Perhaps, the greatest emphasis ever laid on education was in Tony Blair’s speech in October 1996, when he said “ask me my three main priorities for government, and I tell you: education, education, education.” Then, an American philosopher, John Dewey further added that “education is not preparation for life; education is life itself.” Juxtaposing these two famous opinions, one can confidently say that education is a basic need for human survival. No matter how much emphasis is laid, certainly, the importance of education cannot be overemphasized.
In September 2012, the United Nations Secretary-General launched the GlobalEducation First Initiative (GEFI) to spurrenewed efforts to reach global education goals. The initiative focused on the following three priority areas; putting every child in school; improving the quality of learning and fostering global citizenship. In the words of the Secretary-General, “when we put Education First, we can reduce poverty and hunger, end wasted potential – and look forward to stronger and better societies for all.” These subtle words further underscore the importance of education to every society.
Also, UNESCO, UNDP, UNICEF and the World Bank launched the Education for All (EFA) movement at the World Conference on Education for All in 1990. EFA is a global commitment to provide quality basic education for all children, youth and adults. The target was to universalize primary education and massively reduce illiteracy by the end of the decade. However, ten years later, many countries were far from reaching the goal so in the year 2000, the international community met again in Dakar, Senegal and affirmed their commitment to achieving Education for All by the year 2015.
As a perimeter to measure the success of EFA, the world bodies set the following six goals; expanding early childhood care and education; providing free and compulsory primary education for all; promote learning and life skills for young people and adults; increasing adult literacy; achieving gender parity and improving the quality of education. With less than 5months to the end of 2015, many countries, including Nigeria are still far from making any remarkable achievement in this regard.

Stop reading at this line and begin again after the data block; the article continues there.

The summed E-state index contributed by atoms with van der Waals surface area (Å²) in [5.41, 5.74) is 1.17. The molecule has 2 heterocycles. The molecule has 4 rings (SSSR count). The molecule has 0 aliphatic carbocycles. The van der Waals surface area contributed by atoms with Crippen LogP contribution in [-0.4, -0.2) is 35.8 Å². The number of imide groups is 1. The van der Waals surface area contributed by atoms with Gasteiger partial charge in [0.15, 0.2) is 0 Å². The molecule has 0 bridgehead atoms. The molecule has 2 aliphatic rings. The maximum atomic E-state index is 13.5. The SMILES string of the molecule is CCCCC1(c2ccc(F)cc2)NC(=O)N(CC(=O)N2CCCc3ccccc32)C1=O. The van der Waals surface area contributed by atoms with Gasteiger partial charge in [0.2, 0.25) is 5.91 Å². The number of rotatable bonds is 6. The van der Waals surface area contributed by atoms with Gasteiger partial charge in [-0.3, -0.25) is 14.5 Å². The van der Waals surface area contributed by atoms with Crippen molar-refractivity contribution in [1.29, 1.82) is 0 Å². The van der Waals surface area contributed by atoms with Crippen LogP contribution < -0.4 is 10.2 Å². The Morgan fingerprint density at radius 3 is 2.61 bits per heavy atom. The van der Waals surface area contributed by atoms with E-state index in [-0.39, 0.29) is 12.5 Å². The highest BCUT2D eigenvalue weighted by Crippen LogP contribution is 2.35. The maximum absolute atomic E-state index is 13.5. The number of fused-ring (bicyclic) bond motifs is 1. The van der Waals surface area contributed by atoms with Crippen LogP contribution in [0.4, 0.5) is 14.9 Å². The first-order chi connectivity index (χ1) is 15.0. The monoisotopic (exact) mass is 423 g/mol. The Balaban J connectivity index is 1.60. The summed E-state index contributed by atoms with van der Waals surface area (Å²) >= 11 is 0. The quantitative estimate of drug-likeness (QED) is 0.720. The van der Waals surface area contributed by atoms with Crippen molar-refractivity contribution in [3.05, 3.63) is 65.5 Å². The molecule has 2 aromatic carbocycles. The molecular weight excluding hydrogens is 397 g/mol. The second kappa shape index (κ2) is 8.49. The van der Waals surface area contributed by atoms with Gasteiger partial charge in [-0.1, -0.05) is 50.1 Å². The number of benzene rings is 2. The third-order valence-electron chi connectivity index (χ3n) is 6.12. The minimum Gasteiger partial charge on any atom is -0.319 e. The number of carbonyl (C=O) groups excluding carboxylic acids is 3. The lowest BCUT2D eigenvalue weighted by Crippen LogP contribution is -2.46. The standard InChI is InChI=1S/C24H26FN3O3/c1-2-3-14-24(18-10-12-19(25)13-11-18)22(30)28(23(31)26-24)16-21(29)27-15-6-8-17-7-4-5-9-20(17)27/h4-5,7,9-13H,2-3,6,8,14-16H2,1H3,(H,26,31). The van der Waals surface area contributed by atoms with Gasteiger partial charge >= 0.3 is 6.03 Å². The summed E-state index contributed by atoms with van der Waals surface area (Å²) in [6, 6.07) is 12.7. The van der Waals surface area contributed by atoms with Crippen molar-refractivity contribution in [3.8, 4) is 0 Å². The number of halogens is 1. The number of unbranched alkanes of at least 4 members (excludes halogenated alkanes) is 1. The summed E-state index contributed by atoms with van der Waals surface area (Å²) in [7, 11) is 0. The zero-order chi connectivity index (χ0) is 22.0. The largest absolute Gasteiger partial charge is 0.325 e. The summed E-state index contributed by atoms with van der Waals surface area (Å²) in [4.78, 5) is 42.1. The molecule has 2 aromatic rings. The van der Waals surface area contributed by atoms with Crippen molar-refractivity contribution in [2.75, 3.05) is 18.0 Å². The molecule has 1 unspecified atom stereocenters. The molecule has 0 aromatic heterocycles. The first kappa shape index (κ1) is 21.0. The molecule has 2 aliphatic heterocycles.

For instance, according to the 11th Education for All Global Monitoring Report by UNESCO, “Nigeria’s education sector faces such able ak future that it will definitely not meet EFA’s Goals 1, 2and 4 by the year 2015”. The report further revealed that“ Nigeria is one of the only 15 countries projected to have fewer than 80 per cent of its primary school age children enrolled by 2015. In addition, Nigeria’s out-of-school population not only grew the most in terms of any country in the world since 2004-2005 by 4 million, but also had the 4th highest growth rate”.
Apparently worried by this trend, the Akwa Ibom State Government in 2009 introduced the free and compulsory education policy. The people of the state received the news with so much ecstasy. For parents who could not afford basic education in the four walls of the class room for their wards due to lack of finances, the policy was a big relief. The state government even went further to sign the Child Rights Act into law, which made it criminal for any child to be denied basic education. However, today, the policy has become the biggest threat to quality basic education in public schools in the state.
Education is one thing while quality education is completely a different thing. The difference between the two is clearly captured in UNESCO’s EFA six goals, as goal II focuses on providing free and compulsory primary education for all, while goal VI focuses on improving the quality of education. Also, UN’s Global Education First Initiative (GEFI) focuses on three priorities areas with the first two being to “put every child in school” and to “improve the quality of learning”.
It is on record that prior to the advent of free and compulsory education in Akwa Ibom, public schools were partly managed with funds internally generated by the schools through PTA levies and other miscellaneous charges. But with the introduction of the policy, schools were prohibited from charging the students for any reason. Hence, public schools became completely dependent on the subvention from the government for its day to day running.